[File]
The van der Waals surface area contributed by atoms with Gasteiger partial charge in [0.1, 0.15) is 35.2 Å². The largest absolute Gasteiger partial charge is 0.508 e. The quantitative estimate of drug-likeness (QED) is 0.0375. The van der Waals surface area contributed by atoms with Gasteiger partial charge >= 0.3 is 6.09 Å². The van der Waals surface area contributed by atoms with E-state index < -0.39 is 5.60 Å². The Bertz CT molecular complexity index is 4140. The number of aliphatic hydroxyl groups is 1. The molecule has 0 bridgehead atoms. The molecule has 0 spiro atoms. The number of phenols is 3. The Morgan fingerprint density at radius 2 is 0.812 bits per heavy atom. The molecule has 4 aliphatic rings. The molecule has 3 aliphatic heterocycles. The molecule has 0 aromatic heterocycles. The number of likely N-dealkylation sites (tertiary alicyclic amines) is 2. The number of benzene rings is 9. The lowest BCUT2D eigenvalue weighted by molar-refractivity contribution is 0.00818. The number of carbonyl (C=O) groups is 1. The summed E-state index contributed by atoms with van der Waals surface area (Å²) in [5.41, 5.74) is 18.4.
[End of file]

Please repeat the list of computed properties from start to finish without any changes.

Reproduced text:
The van der Waals surface area contributed by atoms with Gasteiger partial charge in [0.1, 0.15) is 35.2 Å². The largest absolute Gasteiger partial charge is 0.508 e. The quantitative estimate of drug-likeness (QED) is 0.0375. The van der Waals surface area contributed by atoms with Gasteiger partial charge >= 0.3 is 6.09 Å². The van der Waals surface area contributed by atoms with E-state index < -0.39 is 5.60 Å². The Bertz CT molecular complexity index is 4140. The number of aliphatic hydroxyl groups is 1. The molecule has 0 bridgehead atoms. The molecule has 0 spiro atoms. The number of phenols is 3. The Morgan fingerprint density at radius 2 is 0.812 bits per heavy atom. The molecule has 4 aliphatic rings. The molecule has 3 aliphatic heterocycles. The molecule has 0 aromatic heterocycles. The number of likely N-dealkylation sites (tertiary alicyclic amines) is 2. The number of benzene rings is 9. The lowest BCUT2D eigenvalue weighted by molar-refractivity contribution is 0.00818. The number of carbonyl (C=O) groups is 1. The summed E-state index contributed by atoms with van der Waals surface area (Å²) in [5.41, 5.74) is 18.4.